return getUnauthorizedResponse(
      'Provide User Name and Password to access this page.',
    )
  }
  const credentials = parseCredentials(authorization)
  if (credentials[0] !== USERNAME || credentials[1] !== PASSWORD) {
    return getUnauthorizedResponse(
      'The User Name and Password combination you have entered is invalid.',
    )
  }
  return await fetch(request)
}

/**
 * Break down base64 encoded authorization string into plain-text username and password
 * @param {string} authorization
 * @returns {string[]}
 */
function parseCredentials(authorization) {
  const parts = authorization.split(' ')
  const plainAuth = atob(parts[1])
  const credentials = plainAuth.split(':')
  return credentials
}

/**
 * Helper funtion to generate Response object
 * @param {string} message
 * @returns {Response}
 */
function getUnauthorizedResponse(message) {
  let response = new Response(message, {
    status: 401,
  })
  response.headers.set('WWW-Authenticate', `Basic realm="${REALM}"`)
  return response
}
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Deploy manually with Cloudflare Dashboard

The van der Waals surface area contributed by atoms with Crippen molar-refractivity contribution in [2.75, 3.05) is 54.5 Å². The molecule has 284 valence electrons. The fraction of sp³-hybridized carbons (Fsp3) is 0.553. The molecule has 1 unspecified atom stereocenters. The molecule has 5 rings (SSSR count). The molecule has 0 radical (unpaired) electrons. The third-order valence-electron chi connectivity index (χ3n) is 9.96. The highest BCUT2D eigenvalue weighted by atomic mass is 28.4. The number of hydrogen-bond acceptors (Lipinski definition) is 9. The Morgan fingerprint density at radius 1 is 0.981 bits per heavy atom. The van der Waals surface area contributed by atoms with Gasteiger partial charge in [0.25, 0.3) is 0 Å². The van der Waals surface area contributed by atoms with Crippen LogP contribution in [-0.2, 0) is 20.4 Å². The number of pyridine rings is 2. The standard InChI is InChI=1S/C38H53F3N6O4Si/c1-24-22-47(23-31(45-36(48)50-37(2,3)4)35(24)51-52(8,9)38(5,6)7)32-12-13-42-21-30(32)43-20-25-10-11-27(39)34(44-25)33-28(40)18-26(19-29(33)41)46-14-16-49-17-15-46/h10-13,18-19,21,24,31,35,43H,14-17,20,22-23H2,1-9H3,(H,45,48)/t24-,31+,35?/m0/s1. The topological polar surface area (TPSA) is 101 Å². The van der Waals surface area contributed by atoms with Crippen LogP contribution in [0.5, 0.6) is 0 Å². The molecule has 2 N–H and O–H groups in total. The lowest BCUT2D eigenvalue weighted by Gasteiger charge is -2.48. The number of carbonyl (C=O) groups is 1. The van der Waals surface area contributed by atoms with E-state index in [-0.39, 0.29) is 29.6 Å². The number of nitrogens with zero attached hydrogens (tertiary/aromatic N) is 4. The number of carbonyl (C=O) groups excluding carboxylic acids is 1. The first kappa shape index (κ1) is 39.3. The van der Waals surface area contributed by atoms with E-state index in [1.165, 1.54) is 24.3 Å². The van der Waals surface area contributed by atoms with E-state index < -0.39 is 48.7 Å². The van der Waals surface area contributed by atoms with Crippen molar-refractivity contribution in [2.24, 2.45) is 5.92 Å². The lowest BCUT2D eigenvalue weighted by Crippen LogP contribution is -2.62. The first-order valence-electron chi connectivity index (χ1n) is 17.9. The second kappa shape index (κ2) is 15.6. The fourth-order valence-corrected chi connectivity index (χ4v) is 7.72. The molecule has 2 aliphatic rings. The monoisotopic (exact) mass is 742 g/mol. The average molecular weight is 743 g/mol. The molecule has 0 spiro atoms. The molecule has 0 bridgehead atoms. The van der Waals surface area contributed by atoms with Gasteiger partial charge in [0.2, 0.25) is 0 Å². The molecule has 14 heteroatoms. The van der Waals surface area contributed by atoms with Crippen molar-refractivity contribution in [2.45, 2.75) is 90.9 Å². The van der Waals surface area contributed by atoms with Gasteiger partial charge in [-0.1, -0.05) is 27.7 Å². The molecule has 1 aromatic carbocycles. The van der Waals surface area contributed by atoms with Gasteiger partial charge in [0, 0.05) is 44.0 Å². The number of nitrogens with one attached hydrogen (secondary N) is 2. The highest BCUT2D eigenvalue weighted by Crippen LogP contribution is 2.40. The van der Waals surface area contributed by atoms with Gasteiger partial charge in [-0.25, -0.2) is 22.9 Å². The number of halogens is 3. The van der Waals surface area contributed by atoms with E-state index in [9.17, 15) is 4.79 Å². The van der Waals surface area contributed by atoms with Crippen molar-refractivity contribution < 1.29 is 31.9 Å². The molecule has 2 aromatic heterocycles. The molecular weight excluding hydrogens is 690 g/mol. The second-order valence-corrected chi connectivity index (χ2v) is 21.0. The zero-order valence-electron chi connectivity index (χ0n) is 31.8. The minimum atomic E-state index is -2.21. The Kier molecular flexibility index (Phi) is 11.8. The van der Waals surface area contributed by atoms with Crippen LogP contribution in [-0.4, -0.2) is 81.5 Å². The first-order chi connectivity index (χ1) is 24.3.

If you care about Infrastructure as Code, see Deploy with Wrangler below.

1. Create a worker.

  • Go to Cloudflare Dashboard / Account Home / Workers
  • Create a Worker
  • Paste the code
  • Save and Deploy

2. Configure route mapping.

  • Go to Account Home / Domain / Workers
  • Add route
  • Provide route, e.g. staging.example.com/*
  • Select worker
  • Save

You're set! Now if you open staging.example.com/anything it will prompt you to enter password.

Deploy with Wrangler

Wrangler is a tool built by Cloudflare to develop, test and deploy workers code. For more details, refer to documentation.

First you need to collect some information from your CF account.

  • Account ID.
    • Account Home / Domain / Overview tab / API section / Account ID
  • Zone ID.
    • Account Home / Domain / Overview tab / API section / Zone ID
  • API token.
    • Account Home / Domain / Overview tab / API section / Get your API Token / API Tokens tab
    • Create Token
    • Select Edit Cloudflare Workers template
    • Account Resources: Select your account
    • Zone Resources: Select your zone
    • Continue to Summary
    • Create Token

1. Install Wrangler.

npm install -g @cloudflare/wrangler

2. Generate Wrangler project.

This is where your worker code and the deployment config will be.

wrangler generate basic-http-auth-worker
cd basic-http-auth-worker
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3. Update generated Wrangler config.

basic-http-auth-worker/wrangler.toml:

name = "cf-worker-basic-http-auth"
type = "javascript"
account_id = "<YOUR ACCOUNT ID>"
zone_id = "<YOUR ZONE ID>"
route = "staging.example.com/*"
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4. Replace worker code.

Worker code is in basic-http-auth-worker/index.js

5. Configure API token.

wrangler config

6. Deploy the worker.

wrangler publish

Again, after all these steps, if you open staging.example.com/anything it will prompt you to enter password.